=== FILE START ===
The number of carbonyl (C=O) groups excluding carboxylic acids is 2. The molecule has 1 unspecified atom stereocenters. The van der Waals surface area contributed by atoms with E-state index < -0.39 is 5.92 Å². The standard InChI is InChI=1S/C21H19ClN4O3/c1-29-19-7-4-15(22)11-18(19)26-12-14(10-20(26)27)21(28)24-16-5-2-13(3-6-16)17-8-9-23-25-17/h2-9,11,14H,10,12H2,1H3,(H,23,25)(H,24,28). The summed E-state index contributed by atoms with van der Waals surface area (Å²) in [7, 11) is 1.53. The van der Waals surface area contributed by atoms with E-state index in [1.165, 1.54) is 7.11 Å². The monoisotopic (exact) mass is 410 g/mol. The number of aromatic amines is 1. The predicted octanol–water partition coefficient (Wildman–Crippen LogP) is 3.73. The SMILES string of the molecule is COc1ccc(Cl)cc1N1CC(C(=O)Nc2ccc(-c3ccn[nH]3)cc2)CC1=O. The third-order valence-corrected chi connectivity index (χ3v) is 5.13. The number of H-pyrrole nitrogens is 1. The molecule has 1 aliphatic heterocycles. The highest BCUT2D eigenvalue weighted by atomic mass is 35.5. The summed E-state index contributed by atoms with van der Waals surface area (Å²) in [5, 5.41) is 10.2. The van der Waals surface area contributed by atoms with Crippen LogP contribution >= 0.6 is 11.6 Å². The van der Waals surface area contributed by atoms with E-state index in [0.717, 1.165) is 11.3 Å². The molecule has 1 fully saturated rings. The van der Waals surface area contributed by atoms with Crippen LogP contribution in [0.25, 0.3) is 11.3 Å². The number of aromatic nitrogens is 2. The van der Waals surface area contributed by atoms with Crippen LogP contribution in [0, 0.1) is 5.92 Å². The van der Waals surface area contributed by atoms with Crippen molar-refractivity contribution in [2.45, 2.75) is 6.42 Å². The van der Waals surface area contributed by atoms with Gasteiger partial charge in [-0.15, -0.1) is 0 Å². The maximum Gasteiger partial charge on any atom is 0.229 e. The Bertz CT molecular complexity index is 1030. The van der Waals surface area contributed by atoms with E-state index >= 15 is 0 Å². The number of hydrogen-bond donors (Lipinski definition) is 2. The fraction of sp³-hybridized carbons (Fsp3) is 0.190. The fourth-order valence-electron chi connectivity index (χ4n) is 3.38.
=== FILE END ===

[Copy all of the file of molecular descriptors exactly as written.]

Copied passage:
The number of carbonyl (C=O) groups excluding carboxylic acids is 2. The molecule has 1 unspecified atom stereocenters. The van der Waals surface area contributed by atoms with E-state index < -0.39 is 5.92 Å². The standard InChI is InChI=1S/C21H19ClN4O3/c1-29-19-7-4-15(22)11-18(19)26-12-14(10-20(26)27)21(28)24-16-5-2-13(3-6-16)17-8-9-23-25-17/h2-9,11,14H,10,12H2,1H3,(H,23,25)(H,24,28). The summed E-state index contributed by atoms with van der Waals surface area (Å²) in [7, 11) is 1.53. The van der Waals surface area contributed by atoms with E-state index in [1.165, 1.54) is 7.11 Å². The monoisotopic (exact) mass is 410 g/mol. The number of aromatic amines is 1. The predicted octanol–water partition coefficient (Wildman–Crippen LogP) is 3.73. The SMILES string of the molecule is COc1ccc(Cl)cc1N1CC(C(=O)Nc2ccc(-c3ccn[nH]3)cc2)CC1=O. The third-order valence-corrected chi connectivity index (χ3v) is 5.13. The number of H-pyrrole nitrogens is 1. The molecule has 1 aliphatic heterocycles. The highest BCUT2D eigenvalue weighted by atomic mass is 35.5. The summed E-state index contributed by atoms with van der Waals surface area (Å²) in [5, 5.41) is 10.2. The van der Waals surface area contributed by atoms with Crippen LogP contribution >= 0.6 is 11.6 Å². The van der Waals surface area contributed by atoms with E-state index in [0.717, 1.165) is 11.3 Å². The molecule has 1 fully saturated rings. The van der Waals surface area contributed by atoms with Crippen LogP contribution in [0.25, 0.3) is 11.3 Å². The number of aromatic nitrogens is 2. The van der Waals surface area contributed by atoms with Crippen LogP contribution in [0, 0.1) is 5.92 Å². The van der Waals surface area contributed by atoms with Crippen molar-refractivity contribution in [2.45, 2.75) is 6.42 Å². The van der Waals surface area contributed by atoms with Gasteiger partial charge in [-0.15, -0.1) is 0 Å². The maximum Gasteiger partial charge on any atom is 0.229 e. The Bertz CT molecular complexity index is 1030. The van der Waals surface area contributed by atoms with E-state index >= 15 is 0 Å². The number of hydrogen-bond donors (Lipinski definition) is 2. The fraction of sp³-hybridized carbons (Fsp3) is 0.190. The fourth-order valence-electron chi connectivity index (χ4n) is 3.38.